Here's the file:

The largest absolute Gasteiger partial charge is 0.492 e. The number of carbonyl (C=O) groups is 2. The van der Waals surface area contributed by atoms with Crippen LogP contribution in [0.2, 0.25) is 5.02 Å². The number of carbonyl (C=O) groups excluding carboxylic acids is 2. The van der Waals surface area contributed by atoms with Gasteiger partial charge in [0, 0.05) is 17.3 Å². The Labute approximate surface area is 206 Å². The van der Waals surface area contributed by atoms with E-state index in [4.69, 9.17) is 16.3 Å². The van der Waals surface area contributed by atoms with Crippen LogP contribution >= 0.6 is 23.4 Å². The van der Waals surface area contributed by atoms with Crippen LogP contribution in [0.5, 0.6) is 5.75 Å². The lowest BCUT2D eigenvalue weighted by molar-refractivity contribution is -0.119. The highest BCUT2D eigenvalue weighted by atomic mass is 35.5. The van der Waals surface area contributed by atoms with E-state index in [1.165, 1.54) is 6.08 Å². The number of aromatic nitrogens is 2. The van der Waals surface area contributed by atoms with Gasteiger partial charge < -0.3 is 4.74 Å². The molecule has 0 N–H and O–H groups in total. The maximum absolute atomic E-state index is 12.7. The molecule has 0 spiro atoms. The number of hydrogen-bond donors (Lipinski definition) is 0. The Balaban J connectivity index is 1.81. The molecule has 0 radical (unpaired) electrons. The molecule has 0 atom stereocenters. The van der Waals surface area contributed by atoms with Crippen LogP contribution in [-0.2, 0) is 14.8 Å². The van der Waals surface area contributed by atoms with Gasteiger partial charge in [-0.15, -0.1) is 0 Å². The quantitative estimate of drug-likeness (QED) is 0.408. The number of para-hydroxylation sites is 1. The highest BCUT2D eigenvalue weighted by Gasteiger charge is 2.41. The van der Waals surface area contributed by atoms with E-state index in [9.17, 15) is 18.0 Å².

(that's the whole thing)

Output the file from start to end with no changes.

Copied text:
The largest absolute Gasteiger partial charge is 0.492 e. The number of carbonyl (C=O) groups is 2. The van der Waals surface area contributed by atoms with Crippen LogP contribution in [0.2, 0.25) is 5.02 Å². The number of carbonyl (C=O) groups excluding carboxylic acids is 2. The van der Waals surface area contributed by atoms with Gasteiger partial charge in [0, 0.05) is 17.3 Å². The Labute approximate surface area is 206 Å². The van der Waals surface area contributed by atoms with E-state index in [4.69, 9.17) is 16.3 Å². The van der Waals surface area contributed by atoms with Crippen LogP contribution >= 0.6 is 23.4 Å². The van der Waals surface area contributed by atoms with Crippen LogP contribution in [0.5, 0.6) is 5.75 Å². The lowest BCUT2D eigenvalue weighted by molar-refractivity contribution is -0.119. The highest BCUT2D eigenvalue weighted by atomic mass is 35.5. The van der Waals surface area contributed by atoms with E-state index in [1.165, 1.54) is 6.08 Å². The number of aromatic nitrogens is 2. The van der Waals surface area contributed by atoms with Gasteiger partial charge < -0.3 is 4.74 Å². The molecule has 0 N–H and O–H groups in total. The maximum absolute atomic E-state index is 12.7. The molecule has 0 spiro atoms. The number of hydrogen-bond donors (Lipinski definition) is 0. The Balaban J connectivity index is 1.81. The molecule has 0 radical (unpaired) electrons. The molecule has 0 atom stereocenters. The van der Waals surface area contributed by atoms with Crippen LogP contribution in [-0.2, 0) is 14.8 Å². The van der Waals surface area contributed by atoms with Gasteiger partial charge in [-0.15, -0.1) is 0 Å². The quantitative estimate of drug-likeness (QED) is 0.408. The number of para-hydroxylation sites is 1. The highest BCUT2D eigenvalue weighted by Gasteiger charge is 2.41. The van der Waals surface area contributed by atoms with E-state index in [9.17, 15) is 18.0 Å².